Gwenn stepped into the role of his career after his cousin, Cecil Kellaway. Turned down the role of Kris Kringle, who may or may not be the real Santa Claus. Rather than wear padding, Gwenn gained thirty pounds to realistically play the jolly old man hired by Macy’s Thanksgiving Day parade organizer Maureen O’Hara. Gwenn ingratiates himself into the life of single mother O’Hara, her not easily fooled daughter Natalie Wood, and their neighbor, struggling lawyer John Payne. The role one him the first of two Golden Globes and an Oscar. It was also the film debut of Thelma Ritter who has a classic scene with Gwenn.

MR. 880 (1950), directed by Edmund Goulding

Burt Lancaster as an FBI agent and Dorothy McGuire as a woman who comes to his attention when she becomes the recipient of a counterfeit bill have top billing, but this is Gwenn’s film as much as Miracle on 34th Street was his film. He plays the FBI’s “Mister 880”, an inactive counterfeiter who starts up his sideline once again when he runs out of money. The actor brings his infectious charm to this whimsical character who does his work on cheap office paper and even misspells Washington on one of his bills. The role earned him a second Golden Globe and a second Oscar nomination.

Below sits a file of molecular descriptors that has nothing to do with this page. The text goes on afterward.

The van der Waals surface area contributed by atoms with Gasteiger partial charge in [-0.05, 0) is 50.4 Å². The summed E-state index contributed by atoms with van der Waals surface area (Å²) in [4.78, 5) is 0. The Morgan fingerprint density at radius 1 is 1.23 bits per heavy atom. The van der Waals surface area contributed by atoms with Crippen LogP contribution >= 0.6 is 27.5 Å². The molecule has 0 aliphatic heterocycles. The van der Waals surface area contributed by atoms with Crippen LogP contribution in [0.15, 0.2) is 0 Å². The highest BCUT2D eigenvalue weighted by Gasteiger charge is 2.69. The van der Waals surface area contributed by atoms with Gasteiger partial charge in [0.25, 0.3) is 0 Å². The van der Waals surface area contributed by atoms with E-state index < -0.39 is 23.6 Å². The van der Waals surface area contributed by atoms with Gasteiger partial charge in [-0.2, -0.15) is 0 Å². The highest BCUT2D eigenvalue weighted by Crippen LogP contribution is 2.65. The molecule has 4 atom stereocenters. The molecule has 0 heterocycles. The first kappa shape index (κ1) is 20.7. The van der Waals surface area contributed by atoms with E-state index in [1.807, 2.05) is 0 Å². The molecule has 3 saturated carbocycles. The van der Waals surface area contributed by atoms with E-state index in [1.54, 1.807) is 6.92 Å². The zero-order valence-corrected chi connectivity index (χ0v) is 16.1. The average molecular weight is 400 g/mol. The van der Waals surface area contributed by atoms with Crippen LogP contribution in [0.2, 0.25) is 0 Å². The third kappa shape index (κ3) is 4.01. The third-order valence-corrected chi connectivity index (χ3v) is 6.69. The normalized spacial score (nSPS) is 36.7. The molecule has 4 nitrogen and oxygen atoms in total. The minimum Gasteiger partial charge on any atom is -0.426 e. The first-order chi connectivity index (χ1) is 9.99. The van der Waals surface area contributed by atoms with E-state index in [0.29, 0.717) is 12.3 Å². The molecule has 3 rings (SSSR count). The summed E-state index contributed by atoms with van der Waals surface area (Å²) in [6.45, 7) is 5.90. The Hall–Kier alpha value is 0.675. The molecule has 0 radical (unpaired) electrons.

THE TROUBLE WITH HARRY (1955), directed by Alfred Hitchcock

Hitchcock’s endearing black comedy is a constant treat. Gwenn’s relationship with the director went all the way back to 1931’s The Skin Game and included his memorable villain in Hitchcock’s 1970 film, Foreign Correspondent. Here he is top billed as a retired sea captain in which he must bury, then dig up, then re-bury and re-dig up the titled Harry’s corpse which keeps disappearing and then reappearing. The film is also notable for being Shirley MacLaine’s first film, and she’s perfectly cast as the single mother of the boy who first discovers the corpse. He’s played by Leave It to Beaver’s Jerry Mathers. Also lending their star power are John Forsythe as the local artist and MacLaine’s paramour, Mildred Natwick as the local spinster, and Mildred Dunnock as another local in this autumn in New England charmer.


  • Miracle on 34th Street (1947) – Oscar – Best Supporting Actor
  • Mister 880 (1950) – nominated – Best Supporting Actor